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The Wine Year 2017: An excellent year that will be remembered in future. A shame about the quantity…

The situation explained by our oenologist, Stefano Di Blasi

2017 was a year characterised by higher than average temperatures. This information comes from the bank National Climatic Data Centre, that has been recording world temperatures since 1880. In the month of July alone the temperatures reached in Italy put it among the ten hottest months since 1800. Added to this is the lack of rain which was about 40% lower than usual. The whole of Italy suffered the effects of this on agriculture and animal farming, and the costs are high.

To understand how the grape harvest of 2017 effects wine production, and in particular that of the Fattoria Montecchio, we asked our oenologist, Stefano Di Blasi, to give us an idea of the situation.

“2017”, he explains “was an exceptional year for its weather, so within this framework we must try to foresee the quality of our wine. It seems there has been a substantial reduction in quantity of grapes, on a national level and also in France and Spain, that is the three main wine producers in the world”.

There are three important elements that caused this reduction, but one in particular dealt a blow and that was the unusually cold second half of April, when night temperatures went below zero. This frost killed most of the flowers on the vines, just as they were forming. This has happened before but not this bad since 1997″.


“Frost is a sort of thermal inversion: it comes in the form of cold air which stratifies on all the lower and more humid parts of land.”
This means that it ´burns´ certain parts that hold more humidity and where our ancestors would probably not have planted vines but some other crop like wheat.
This means that the vines with the best grapes managed to resiste while the lesser quality ones suffered the frost. Consequently all the grapes that survived are top quality”.

The exceptional, late frost of this year hit the whole of Italy, including the southern regions like Puglia and Sicily. Added to this”, he continues was the lack of rain during both the winter and the spring. This means that the grapes were fewer and smaller, with less water the fruit doesn´t grow as big as it normally would”.
The third factor, in order of time, was the great heat and drought during the summer months. During the first week of August we had temperatures hitting 43° centigrade that shrivelled the bunches, further reducing grape production: at the end of the harvest we noticed a reduction of about 30% – and not only in Tuscany”.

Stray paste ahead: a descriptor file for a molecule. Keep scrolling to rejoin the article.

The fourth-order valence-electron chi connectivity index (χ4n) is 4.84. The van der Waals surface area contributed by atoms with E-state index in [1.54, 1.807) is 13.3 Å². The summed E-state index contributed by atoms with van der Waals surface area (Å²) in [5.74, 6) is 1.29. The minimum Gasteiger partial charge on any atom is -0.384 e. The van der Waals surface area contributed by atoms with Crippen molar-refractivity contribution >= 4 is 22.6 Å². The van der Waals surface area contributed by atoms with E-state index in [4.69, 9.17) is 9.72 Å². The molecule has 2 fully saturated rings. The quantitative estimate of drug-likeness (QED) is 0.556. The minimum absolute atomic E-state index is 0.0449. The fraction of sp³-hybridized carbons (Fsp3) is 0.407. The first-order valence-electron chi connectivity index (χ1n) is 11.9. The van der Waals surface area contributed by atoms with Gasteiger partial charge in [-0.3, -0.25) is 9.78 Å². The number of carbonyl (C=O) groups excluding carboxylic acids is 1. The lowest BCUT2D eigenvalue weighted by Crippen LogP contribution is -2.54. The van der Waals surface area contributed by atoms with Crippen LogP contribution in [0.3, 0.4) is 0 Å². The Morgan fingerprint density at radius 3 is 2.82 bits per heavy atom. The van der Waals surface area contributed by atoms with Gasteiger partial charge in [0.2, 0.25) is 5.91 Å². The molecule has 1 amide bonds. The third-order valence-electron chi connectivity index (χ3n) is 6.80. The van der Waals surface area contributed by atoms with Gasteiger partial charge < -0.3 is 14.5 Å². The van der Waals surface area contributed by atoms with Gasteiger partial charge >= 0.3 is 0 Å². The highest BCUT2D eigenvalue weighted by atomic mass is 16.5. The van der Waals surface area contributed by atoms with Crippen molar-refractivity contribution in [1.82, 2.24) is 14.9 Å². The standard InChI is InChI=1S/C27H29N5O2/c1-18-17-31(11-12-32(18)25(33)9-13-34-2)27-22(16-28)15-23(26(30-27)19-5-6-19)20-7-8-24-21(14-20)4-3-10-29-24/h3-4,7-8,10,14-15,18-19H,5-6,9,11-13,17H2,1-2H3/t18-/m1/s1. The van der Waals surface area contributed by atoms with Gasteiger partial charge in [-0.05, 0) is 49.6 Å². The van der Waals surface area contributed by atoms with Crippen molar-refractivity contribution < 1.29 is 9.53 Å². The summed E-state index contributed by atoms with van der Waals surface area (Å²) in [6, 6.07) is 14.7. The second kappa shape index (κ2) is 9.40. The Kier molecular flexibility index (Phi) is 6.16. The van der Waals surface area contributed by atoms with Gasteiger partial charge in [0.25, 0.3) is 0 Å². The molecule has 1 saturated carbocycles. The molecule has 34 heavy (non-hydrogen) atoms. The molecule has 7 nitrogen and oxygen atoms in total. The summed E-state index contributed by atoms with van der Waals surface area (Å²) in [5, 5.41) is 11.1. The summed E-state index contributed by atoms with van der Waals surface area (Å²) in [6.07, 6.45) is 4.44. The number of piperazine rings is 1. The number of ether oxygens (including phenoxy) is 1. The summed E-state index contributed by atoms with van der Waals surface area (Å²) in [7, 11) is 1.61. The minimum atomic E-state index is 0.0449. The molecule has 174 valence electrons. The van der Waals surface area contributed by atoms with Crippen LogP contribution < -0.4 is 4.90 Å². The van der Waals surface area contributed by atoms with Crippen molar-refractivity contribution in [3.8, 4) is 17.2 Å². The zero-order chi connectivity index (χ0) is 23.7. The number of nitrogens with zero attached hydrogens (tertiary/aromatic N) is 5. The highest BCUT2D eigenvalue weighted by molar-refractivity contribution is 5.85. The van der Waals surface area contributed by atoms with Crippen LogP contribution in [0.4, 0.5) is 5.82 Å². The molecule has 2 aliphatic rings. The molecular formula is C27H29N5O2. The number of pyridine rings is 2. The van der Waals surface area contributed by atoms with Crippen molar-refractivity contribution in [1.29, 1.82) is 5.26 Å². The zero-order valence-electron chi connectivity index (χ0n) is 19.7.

“On the other hand we noticed very good quality grapes. With respect to the Fattoria Montecchio”, he adds “which produces

“On the other hand we noticed very good quality grapes. With respect to the Fattoria Montecchio”, he adds “which produces Chianti Classico , the Sangiovese grapes are particularly rich and that is of the utmost importance. For the moment all our wines are still macerating having fermented. We will then rack off the wine for the subsequent steps. This is because the grapes, this year, are particularly good”.


“The last two years, 2015 and 2016”, – points out Di Blasi – “were very good for the Montecchio wines. As for 2017, we can comfortably say that our wine will be at least as good as the previous two and even on a par with 1997, another memorable year. So we can say that 2017 will be characterised by low quantities but excellent quality.
This is the opposite of what happened in 2014, when the grapes were not of excellent quality but they were abundant, so much so that we decided to skip making reserve and iconic wines and concentrate on making the best quality possible for our Chianti Classico, which is of very good quality.
This year our wines at the top of our assortment will be prioritised. The Fattoria Montecchio will have 2017 la Riserva, Pietracupa and Papessa. We will also make Chianti Classico but there will be fewer bottles than usual.

“Our famous Priscus wine (that is entirely vinified and refined in terracotta amphorae) is made from the last grapes to be harvested and is now at the initial phase. It needs to be macerated until January or February, as we have learnt over the years. This is much longer than most ordinary wines which only take about two or three weeks of maceration. From the first tastes we have had of this fermenting must we know that the quality will be, once again, exceptional”.
If, from a technical view point, we are pleased when we obtain excellent quality wine, we must also remember that the reduction in quantity could reduce the income of wine farmers.

“To compensate the reduction in quantity, some wine farmers are thinking of raising prices”, Di Blasi continues “this is also due to the economic crisis that has hit all sectors here in Italy. However, this might not be such a bad thing because having less recent wine to sell, more of the stock left in cellars in the past years should be sold, leaving space for newer wines and helping the turn over of our production”.

All in all, we trust in our optimism, which is always plentiful at the Fattoria Montecchio: so without doubt rest assured that we see the glass half full.
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